As some readers will know I am responsible for the PR for Kent Green Hop Beer Fortnight which takes me Canterbury on a regular basis. Every time I’m there I hope I’ll manage to get a table at a restaurant called Deeson’s – but it is so popular that advance booking really is essential… By some miracle though I recently, finally managed to get in as a solo diner. Below is my restaurant review.
It’s the last day of the Kent Green Hop Beer Fortnight launch weekend. I’m knackered. I need a rich, meaty meal and a restorative beer. Canterbury has lots of good places to eat but they fill up quickly so unplanned dining isn’t always a success here.
I wander up Guildhall Street from the High Street. In and around what I think of as the Sun Street triangle (take a look at it on a map) there’s a choice of restaurants and eateries, including the wonderful Salt tapas restaurant on Palace Street – where I went with friends recently – Belgian restaurant La Trappiste and Deeson’s. I look longingly at the Deeson’s menu and ask a waitress if they have any tables. “Is it just for you?” she asks. I smile and nod. “Then we might have. Take a seat for a moment and I’ll find out.” She returns smiling. Finally I am in.
Although Deeson’s has a reputation for fish and seafood it is meat I need. Beef? No. Pork? No. Lamb? It’s my childhood favourite. Yes.
Regular readers will know I believe the British restaurant industry needs to make much more of beer and about my work to bring a beer section (called Brewhouse – which is happening again in 2015) to the London Wine Fair where some of the best beers around are put in front of people responsible for sourcing and buying them. Deeson’s is a rare example of a restaurant with a small but varied beer menu featuring local breweries. There’s none of the usual, lazy reliance on lagers here – although local lager is available. The selection includes a strong ale, an IPA, two pale ales and a stout. A range not to be sniffed at. Maybe they found it easy to stock local brews in a beer-steeped, hop-growing stronghold like Kent, but as most counties in the UK now have several local breweries there’s little excuse for restaurants not to at least investigate whether they might stock some (although I accept they’ll most likely be looking for bottles and not all breweries are able to bottle or bottle well).
It gets better. The waitress had clearly tasted the beers. I am delighted – but it’s tempered by a wish that she also had knowledge of how to put beer and food together. I’ve mentioned I’ll be having the lamb and asked after a strong ale to see if it will go nicely with it. She says it is rather bitter, so I don’t think it will work with the sweetness of lamb, but she suggests Gadds’ No. 3 pale ale instead – which is also pretty bitter. I decline and order the Oyster Stout (also Gadds’) instead.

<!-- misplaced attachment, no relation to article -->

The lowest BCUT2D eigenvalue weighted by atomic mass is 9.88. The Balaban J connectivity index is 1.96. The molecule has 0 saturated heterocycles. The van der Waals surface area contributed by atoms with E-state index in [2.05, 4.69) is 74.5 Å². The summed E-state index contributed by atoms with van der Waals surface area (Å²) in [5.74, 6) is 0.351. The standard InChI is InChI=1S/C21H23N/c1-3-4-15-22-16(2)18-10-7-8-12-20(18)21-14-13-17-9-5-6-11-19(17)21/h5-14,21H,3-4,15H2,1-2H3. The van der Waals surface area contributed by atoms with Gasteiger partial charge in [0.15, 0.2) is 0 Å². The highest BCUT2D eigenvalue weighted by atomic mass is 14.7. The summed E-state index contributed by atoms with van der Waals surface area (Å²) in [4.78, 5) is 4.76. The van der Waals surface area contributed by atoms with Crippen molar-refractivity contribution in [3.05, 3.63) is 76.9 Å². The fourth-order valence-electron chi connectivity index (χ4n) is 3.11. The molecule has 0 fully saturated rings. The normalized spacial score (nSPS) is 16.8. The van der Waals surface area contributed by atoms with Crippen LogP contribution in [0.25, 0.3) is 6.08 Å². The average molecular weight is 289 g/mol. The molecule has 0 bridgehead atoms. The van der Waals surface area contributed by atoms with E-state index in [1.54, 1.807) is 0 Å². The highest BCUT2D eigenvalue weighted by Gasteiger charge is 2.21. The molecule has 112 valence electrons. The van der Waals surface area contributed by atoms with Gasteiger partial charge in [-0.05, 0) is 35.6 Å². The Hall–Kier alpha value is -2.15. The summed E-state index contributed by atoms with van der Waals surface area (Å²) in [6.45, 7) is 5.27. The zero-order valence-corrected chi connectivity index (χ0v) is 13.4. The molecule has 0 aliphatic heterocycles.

I love the fact that Deeson’s is a proudly British restaurant, serving top notch British food in unpretentious surroundings. Old fashioned chairs and scrubbed wooden tables combine with walls painted subtle shades of blues and greys with occasional flourishes like the jet black wallpaper adorned with colourful butterflies next to my table.
The service is attentive and efficient without being intrusive – although I wish my waitress were a little warmer. She is absolutely polite, I’d just like her to be a little more friendly to this solo diner.
I have to wait a little while for my food, but a young man comes to apologise telling me that chef wasn’t happy with my lamb. What’s worth having is of course worth waiting for. The roast lamb (a slow cooked shoulder served with new potatoes, baby carrots, mixed greens and mint sauce) is exquisite and melt in the mouth with only a little fat on it. It’s a proper, good-sized portion of meat too with exactly the right amount of potatoes and a decent amount of veg. Mixed greens turns out to include kale and sprouting broccoli, there’s the carrots too and and a surprise joy in the shape of tiny onions cooked whole. It ticks all the boxes – and there are many when it comes to lamb as my mum used to cook it for me in many different ways.
It is at this point it dawns on me that it’s not just the decor that is unpretentious. The prices – mains from £14 – are insanely good value for the quality of the food and the portion sizes.
I was right about the beer and food pairing. This rich dish called for dark beer – no hop bombs required. The slightly sweet, earthy flavour of Gadds’s Black Pearl Oyster Stout (6.2%) complemented the lamb and the meat returned the favour. The beer isn’t entirely without bitterness, but it’s restrained and not too harsh thanks to the use of British hops. There’s also vinous and figgy flavours and tiny hints of tangy liquorice. All this, with exactly the right amount of natural carbonation from the bottle conditioning, combined to refresh my palate between mouthfuls of meaty delight prepared in the Deeson’s kitchen.
Beer – being the sociable drink it is – is mostly improved by good company but occasionally I find myself alone and I’m not going to forego beer as well as companions. It is an exceptional restaurant or pub that is able to provide a memorable evening for someone visiting alone – but Deeson’s is exceptional. I can completely see why it is so difficult to get a table here, glad I persevered and even gladder that I finally got in.
Deeson’s British Restaurant is at 25-27 Sun St, Canterbury, Kent.